Everyone who travels to Tanzania returns home with a story about the generous hospitality of our partner congregations. Villagers turn out to greet visitors from America. Feasts are prepared. Bright fabrics are presented as memory-filled gifts. My own experience as the "Askofu" from America was like that, too. Add in the fact that I am the first woman bishop ever to be seen in those parts, and Mama Askofu - Mother Bishop - became my new identity for the days I was in the Iringa Diocese.
Such hospitality and welcome does not get old. I arrived more than a week ahead of time for the Consecration and Installation of Bishop Blaston Gaville. That early arrival allowed me to visit a number of congregations and preaching points, as well as two boarding schools, an orphanage, a hospital and a university. I will have more reflections to share on those in another blog. But it is my heartfelt response to hospitality within the Christian community that is on my mind as I write this.
Hospitality is an ancient virtue in the Christian tradition, as it is in many cultures and faith traditions. Hospitality includes concrete acts that allow one to feel at-home in a brand-new setting and context. In Hebrews 13:2 the faithful are instructed - Do not neglect to show hospitality to strangers, for by doing that some have entertained angels without knowing it.
In our culture, it is the person who crosses the sanctuary on Sunday morning, extends a hand, and boldly says - "I don't think we have met. I am glad you are here" and follows that with an invitation to brunch. It is the family that piles out of the car and offers to help unload boxes from the U-Haul for the new neighbors on the block and then invites the newcomers to their deck for burgers later that day. It is the high school senior who pauses in the lunchroom on the first day of school to see if the new transfer students wants to join her group of friends for lunch.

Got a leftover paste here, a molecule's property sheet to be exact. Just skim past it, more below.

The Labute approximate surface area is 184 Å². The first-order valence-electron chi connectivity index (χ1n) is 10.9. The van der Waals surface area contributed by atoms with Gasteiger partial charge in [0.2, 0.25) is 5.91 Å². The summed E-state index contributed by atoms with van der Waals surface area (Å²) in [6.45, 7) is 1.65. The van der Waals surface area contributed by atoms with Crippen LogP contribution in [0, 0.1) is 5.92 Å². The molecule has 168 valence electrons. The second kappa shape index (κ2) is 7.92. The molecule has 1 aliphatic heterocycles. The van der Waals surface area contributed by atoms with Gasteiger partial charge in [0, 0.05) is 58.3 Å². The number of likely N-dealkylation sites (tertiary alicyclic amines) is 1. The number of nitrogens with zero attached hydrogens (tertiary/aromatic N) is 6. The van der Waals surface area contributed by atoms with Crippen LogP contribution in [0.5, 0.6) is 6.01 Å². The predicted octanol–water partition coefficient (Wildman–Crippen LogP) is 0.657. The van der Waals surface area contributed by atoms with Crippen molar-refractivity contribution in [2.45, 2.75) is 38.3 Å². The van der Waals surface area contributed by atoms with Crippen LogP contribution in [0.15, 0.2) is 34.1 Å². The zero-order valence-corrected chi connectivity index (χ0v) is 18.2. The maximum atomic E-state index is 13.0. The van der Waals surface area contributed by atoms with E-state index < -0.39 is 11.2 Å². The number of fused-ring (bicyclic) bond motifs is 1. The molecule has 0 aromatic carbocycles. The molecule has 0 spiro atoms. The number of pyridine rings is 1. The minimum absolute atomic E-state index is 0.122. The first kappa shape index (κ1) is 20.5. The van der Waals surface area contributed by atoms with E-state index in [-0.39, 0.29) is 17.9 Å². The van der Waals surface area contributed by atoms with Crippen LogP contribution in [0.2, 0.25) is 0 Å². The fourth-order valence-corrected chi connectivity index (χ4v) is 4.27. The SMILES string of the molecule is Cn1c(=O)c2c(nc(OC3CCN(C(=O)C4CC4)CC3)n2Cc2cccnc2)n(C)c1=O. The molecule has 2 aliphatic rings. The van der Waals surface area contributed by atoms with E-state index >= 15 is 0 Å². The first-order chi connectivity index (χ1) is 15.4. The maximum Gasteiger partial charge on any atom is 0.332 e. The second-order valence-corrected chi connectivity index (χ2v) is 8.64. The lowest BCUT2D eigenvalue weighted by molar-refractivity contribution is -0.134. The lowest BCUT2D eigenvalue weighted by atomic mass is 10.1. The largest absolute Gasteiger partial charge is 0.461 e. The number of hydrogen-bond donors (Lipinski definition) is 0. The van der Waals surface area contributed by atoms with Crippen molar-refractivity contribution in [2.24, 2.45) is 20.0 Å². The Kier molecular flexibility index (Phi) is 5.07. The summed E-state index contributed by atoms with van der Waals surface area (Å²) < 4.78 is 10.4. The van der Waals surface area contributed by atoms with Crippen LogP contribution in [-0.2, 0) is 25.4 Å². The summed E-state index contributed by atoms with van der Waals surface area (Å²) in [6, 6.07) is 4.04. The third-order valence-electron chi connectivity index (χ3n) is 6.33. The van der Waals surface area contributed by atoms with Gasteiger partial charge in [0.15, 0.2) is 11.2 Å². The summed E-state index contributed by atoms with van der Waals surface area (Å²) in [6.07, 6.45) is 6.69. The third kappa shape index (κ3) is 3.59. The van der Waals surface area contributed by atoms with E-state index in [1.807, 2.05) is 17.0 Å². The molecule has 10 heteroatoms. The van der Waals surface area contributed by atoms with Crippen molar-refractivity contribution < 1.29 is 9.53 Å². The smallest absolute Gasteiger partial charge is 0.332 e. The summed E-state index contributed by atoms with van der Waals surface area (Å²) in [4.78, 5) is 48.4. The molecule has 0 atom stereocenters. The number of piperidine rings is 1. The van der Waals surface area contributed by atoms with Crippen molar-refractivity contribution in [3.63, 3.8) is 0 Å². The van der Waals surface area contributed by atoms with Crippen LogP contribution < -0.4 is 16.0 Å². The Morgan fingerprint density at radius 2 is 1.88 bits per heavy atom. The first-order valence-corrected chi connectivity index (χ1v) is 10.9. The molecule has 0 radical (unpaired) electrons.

Do those seem too far-fetched, too extravagant? We aren't very good at that depth of hospitality in our churches or our communities. But our siblings in Tanzania are.
On one of my days traveling in the diocese, Julia Hubbard, Peter Harrits and our BKB colleague, Lusungu Msigwa and I made a quick stop in Kidabaga where Msigwa's mother lives. We had already been on the road for hours and had covered many miles on unpaved roads in our visits to several congregations. Although we were weary from our travels, there was an easy banter to the stories we shared as we relaxed in the family home. Cool drinks were served.
When we prepared to leave for our home base in Iringa, Msigwa's grandmother (pictured above) came outside from her nearby home to greet us. We marveled at her health and I told her that I had a sister, who was her age. Without missing a beat, she replied - through her grandson's translation - I am your sister, too.
Not a stranger but a sister, a sibling in Christ. That's the fundamental understanding that makes hospitality seem natural in all its extravagance - in Iringa and in this synod. That's the new identity in Christ that never gets old.
Bishop Patricia Lull
Saint Paul Area Synod